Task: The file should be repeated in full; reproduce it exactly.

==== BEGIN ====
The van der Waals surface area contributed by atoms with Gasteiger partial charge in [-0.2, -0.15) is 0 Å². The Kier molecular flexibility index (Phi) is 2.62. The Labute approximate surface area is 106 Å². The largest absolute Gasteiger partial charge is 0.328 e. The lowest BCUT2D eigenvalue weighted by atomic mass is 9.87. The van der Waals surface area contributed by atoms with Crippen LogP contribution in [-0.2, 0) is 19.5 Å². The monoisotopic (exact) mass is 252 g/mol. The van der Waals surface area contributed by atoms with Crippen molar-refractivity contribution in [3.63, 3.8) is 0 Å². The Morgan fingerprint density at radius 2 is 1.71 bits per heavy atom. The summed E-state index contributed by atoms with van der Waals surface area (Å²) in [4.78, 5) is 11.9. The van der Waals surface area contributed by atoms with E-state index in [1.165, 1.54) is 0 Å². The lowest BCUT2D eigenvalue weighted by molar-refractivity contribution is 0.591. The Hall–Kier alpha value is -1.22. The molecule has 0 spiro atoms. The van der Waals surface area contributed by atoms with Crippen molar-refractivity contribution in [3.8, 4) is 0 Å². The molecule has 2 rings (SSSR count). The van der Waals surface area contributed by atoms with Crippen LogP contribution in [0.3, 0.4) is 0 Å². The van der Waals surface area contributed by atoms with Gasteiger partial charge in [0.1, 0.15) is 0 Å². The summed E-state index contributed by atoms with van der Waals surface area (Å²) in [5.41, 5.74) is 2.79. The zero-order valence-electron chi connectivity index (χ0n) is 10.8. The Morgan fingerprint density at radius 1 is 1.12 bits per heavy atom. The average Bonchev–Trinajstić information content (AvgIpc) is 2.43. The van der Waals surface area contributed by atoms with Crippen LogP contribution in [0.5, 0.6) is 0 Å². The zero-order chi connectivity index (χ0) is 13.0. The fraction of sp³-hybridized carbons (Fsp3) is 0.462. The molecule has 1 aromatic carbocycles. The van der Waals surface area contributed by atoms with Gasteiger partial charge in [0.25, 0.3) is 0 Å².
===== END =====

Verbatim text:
The van der Waals surface area contributed by atoms with Gasteiger partial charge in [-0.2, -0.15) is 0 Å². The Kier molecular flexibility index (Phi) is 2.62. The Labute approximate surface area is 106 Å². The largest absolute Gasteiger partial charge is 0.328 e. The lowest BCUT2D eigenvalue weighted by atomic mass is 9.87. The van der Waals surface area contributed by atoms with Crippen LogP contribution in [-0.2, 0) is 19.5 Å². The monoisotopic (exact) mass is 252 g/mol. The van der Waals surface area contributed by atoms with Crippen molar-refractivity contribution in [3.63, 3.8) is 0 Å². The Morgan fingerprint density at radius 2 is 1.71 bits per heavy atom. The summed E-state index contributed by atoms with van der Waals surface area (Å²) in [4.78, 5) is 11.9. The van der Waals surface area contributed by atoms with E-state index in [1.165, 1.54) is 0 Å². The lowest BCUT2D eigenvalue weighted by molar-refractivity contribution is 0.591. The Hall–Kier alpha value is -1.22. The molecule has 0 spiro atoms. The van der Waals surface area contributed by atoms with Crippen molar-refractivity contribution in [3.8, 4) is 0 Å². The molecule has 2 rings (SSSR count). The van der Waals surface area contributed by atoms with Crippen LogP contribution in [0.3, 0.4) is 0 Å². The van der Waals surface area contributed by atoms with Gasteiger partial charge in [0.1, 0.15) is 0 Å². The summed E-state index contributed by atoms with van der Waals surface area (Å²) in [5.41, 5.74) is 2.79. The zero-order valence-electron chi connectivity index (χ0n) is 10.8. The Morgan fingerprint density at radius 1 is 1.12 bits per heavy atom. The average Bonchev–Trinajstić information content (AvgIpc) is 2.43. The van der Waals surface area contributed by atoms with Crippen LogP contribution in [0.5, 0.6) is 0 Å². The zero-order chi connectivity index (χ0) is 13.0. The fraction of sp³-hybridized carbons (Fsp3) is 0.462. The molecule has 1 aromatic carbocycles. The van der Waals surface area contributed by atoms with Gasteiger partial charge in [0.25, 0.3) is 0 Å².